Until recently, the default position of most landlords was to include a blanket ban on any kind of pet in the tenancy contract. This is partly due to the fact that in England, landlords can only legally charge a deposit of five weeks’ rent, making it difficult to allow for any potential damage caused by the pet.
However, the coronavirus pandemic has provoked a backlash against the rules, to the extent that the government has now revised the situation. As people have been forced to spend more time at home, the desire to own a pet has increased, especially among single lonely people. The mental health benefits of keeping a pet are well known.
From the 28th January 2021, tenants who wish to keep a pet, and pass the responsible ownership test, proving the animal is well behaved and well cared for, will be allowed to do so under the revised agreement. Landlords will have a right to object in writing within 28 days of a request if they can provide a valid reason, such as lack of adequate space.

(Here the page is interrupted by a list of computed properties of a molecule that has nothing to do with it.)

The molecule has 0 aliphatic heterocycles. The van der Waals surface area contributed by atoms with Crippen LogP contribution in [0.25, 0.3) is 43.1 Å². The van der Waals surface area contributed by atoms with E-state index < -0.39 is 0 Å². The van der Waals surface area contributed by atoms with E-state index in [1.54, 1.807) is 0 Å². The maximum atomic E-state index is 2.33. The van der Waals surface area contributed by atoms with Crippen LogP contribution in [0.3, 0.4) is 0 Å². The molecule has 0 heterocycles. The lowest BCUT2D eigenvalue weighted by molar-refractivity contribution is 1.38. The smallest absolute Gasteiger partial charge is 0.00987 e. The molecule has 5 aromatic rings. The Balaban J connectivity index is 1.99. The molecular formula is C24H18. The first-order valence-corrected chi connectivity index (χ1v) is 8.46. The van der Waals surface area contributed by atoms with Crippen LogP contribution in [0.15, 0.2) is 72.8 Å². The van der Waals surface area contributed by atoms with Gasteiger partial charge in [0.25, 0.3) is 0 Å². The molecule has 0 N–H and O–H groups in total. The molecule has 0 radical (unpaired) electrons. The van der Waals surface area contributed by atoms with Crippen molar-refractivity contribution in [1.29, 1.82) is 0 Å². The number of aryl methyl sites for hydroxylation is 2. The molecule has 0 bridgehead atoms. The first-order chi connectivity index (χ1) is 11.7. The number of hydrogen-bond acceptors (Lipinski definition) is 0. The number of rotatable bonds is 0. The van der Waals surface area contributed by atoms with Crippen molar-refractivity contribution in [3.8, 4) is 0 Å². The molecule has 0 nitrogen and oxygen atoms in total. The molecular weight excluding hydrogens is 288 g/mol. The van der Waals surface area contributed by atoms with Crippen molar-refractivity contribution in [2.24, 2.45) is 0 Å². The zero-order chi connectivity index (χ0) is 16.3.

However, the new model tenancy agreement is not mandatory, so it is yet to have much impact. This situation may change, as Letting Agent Today reports that the Dogs and Domestic Animals Accommodation Protection Bill is currently awaiting a second reading in parliament.
There are mixed reactions to the proposals. Tenants who find a rental property that will accommodate their pet are likely to stay longer and be happier. It may also pave the way for landlords to charge higher rents, to compensate for any potential damage, and it could shore up demand for rental properties.
Some agents and landlords will remain firmly opposed to the idea, as they want to avoid stains and scratches to flooring and furniture, odours, ingrained hairs, and a general increase in the level of wear and tear in the property.
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